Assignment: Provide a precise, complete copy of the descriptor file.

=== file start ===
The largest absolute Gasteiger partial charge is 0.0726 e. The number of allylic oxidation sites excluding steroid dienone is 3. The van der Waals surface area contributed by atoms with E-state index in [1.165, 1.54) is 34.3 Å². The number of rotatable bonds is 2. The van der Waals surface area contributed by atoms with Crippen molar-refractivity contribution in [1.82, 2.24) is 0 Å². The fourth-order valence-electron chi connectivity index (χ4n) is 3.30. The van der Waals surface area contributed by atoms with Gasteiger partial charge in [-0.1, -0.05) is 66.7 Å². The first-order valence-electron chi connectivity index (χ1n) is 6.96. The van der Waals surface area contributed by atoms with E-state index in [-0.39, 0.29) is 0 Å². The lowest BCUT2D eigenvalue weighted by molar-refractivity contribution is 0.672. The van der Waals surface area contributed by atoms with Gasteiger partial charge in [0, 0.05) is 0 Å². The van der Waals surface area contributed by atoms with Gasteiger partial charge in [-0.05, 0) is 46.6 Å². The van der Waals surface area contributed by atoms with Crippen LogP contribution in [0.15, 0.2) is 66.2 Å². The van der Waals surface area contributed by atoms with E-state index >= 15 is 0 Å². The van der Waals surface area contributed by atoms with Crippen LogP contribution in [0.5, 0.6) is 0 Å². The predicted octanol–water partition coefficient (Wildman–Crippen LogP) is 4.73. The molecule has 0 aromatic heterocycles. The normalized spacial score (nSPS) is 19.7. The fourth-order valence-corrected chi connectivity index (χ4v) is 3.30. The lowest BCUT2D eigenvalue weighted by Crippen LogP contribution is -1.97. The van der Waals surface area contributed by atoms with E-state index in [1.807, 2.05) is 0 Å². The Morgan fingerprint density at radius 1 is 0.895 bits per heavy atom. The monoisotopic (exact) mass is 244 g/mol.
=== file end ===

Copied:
The largest absolute Gasteiger partial charge is 0.0726 e. The number of allylic oxidation sites excluding steroid dienone is 3. The van der Waals surface area contributed by atoms with E-state index in [1.165, 1.54) is 34.3 Å². The number of rotatable bonds is 2. The van der Waals surface area contributed by atoms with Crippen molar-refractivity contribution in [1.82, 2.24) is 0 Å². The fourth-order valence-electron chi connectivity index (χ4n) is 3.30. The van der Waals surface area contributed by atoms with Gasteiger partial charge in [-0.1, -0.05) is 66.7 Å². The first-order valence-electron chi connectivity index (χ1n) is 6.96. The van der Waals surface area contributed by atoms with E-state index in [-0.39, 0.29) is 0 Å². The lowest BCUT2D eigenvalue weighted by molar-refractivity contribution is 0.672. The van der Waals surface area contributed by atoms with Gasteiger partial charge in [0, 0.05) is 0 Å². The van der Waals surface area contributed by atoms with Gasteiger partial charge in [-0.05, 0) is 46.6 Å². The van der Waals surface area contributed by atoms with Crippen LogP contribution in [0.15, 0.2) is 66.2 Å². The van der Waals surface area contributed by atoms with E-state index >= 15 is 0 Å². The van der Waals surface area contributed by atoms with Crippen LogP contribution in [0.5, 0.6) is 0 Å². The predicted octanol–water partition coefficient (Wildman–Crippen LogP) is 4.73. The molecule has 0 aromatic heterocycles. The normalized spacial score (nSPS) is 19.7. The fourth-order valence-corrected chi connectivity index (χ4v) is 3.30. The lowest BCUT2D eigenvalue weighted by Crippen LogP contribution is -1.97. The van der Waals surface area contributed by atoms with E-state index in [1.807, 2.05) is 0 Å². The Morgan fingerprint density at radius 1 is 0.895 bits per heavy atom. The monoisotopic (exact) mass is 244 g/mol.